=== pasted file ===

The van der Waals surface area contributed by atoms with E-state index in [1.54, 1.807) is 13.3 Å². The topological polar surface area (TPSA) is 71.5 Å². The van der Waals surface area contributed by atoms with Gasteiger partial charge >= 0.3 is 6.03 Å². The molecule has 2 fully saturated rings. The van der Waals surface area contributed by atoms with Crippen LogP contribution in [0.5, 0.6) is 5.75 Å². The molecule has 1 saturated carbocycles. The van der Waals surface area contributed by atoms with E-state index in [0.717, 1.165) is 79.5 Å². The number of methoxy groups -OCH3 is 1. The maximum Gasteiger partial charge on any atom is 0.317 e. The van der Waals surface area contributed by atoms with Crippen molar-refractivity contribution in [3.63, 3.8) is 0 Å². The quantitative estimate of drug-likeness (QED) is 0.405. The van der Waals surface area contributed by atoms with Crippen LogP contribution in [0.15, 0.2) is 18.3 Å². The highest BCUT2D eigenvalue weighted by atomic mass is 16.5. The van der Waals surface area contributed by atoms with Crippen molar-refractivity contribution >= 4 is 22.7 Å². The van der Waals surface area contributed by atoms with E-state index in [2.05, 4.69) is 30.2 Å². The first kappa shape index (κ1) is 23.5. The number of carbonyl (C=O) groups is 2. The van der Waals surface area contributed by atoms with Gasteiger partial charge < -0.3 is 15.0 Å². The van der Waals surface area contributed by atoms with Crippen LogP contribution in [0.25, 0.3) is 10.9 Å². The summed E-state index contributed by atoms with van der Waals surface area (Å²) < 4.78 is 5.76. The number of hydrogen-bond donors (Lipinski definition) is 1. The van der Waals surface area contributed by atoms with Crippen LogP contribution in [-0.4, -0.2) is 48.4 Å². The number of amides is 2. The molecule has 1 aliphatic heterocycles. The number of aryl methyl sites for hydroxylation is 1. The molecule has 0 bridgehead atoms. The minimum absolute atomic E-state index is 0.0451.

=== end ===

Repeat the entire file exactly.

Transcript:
The van der Waals surface area contributed by atoms with E-state index in [1.54, 1.807) is 13.3 Å². The topological polar surface area (TPSA) is 71.5 Å². The van der Waals surface area contributed by atoms with Gasteiger partial charge >= 0.3 is 6.03 Å². The molecule has 2 fully saturated rings. The van der Waals surface area contributed by atoms with Crippen LogP contribution in [0.5, 0.6) is 5.75 Å². The molecule has 1 saturated carbocycles. The van der Waals surface area contributed by atoms with E-state index in [0.717, 1.165) is 79.5 Å². The number of methoxy groups -OCH3 is 1. The maximum Gasteiger partial charge on any atom is 0.317 e. The van der Waals surface area contributed by atoms with Crippen molar-refractivity contribution in [3.63, 3.8) is 0 Å². The quantitative estimate of drug-likeness (QED) is 0.405. The van der Waals surface area contributed by atoms with Crippen LogP contribution in [0.15, 0.2) is 18.3 Å². The highest BCUT2D eigenvalue weighted by atomic mass is 16.5. The van der Waals surface area contributed by atoms with Crippen molar-refractivity contribution >= 4 is 22.7 Å². The van der Waals surface area contributed by atoms with E-state index in [2.05, 4.69) is 30.2 Å². The first kappa shape index (κ1) is 23.5. The number of carbonyl (C=O) groups is 2. The van der Waals surface area contributed by atoms with Gasteiger partial charge < -0.3 is 15.0 Å². The van der Waals surface area contributed by atoms with Crippen LogP contribution in [0.25, 0.3) is 10.9 Å². The summed E-state index contributed by atoms with van der Waals surface area (Å²) < 4.78 is 5.76. The number of hydrogen-bond donors (Lipinski definition) is 1. The van der Waals surface area contributed by atoms with Crippen LogP contribution in [-0.4, -0.2) is 48.4 Å². The number of amides is 2. The molecule has 1 aliphatic heterocycles. The number of aryl methyl sites for hydroxylation is 1. The molecule has 0 bridgehead atoms. The minimum absolute atomic E-state index is 0.0451.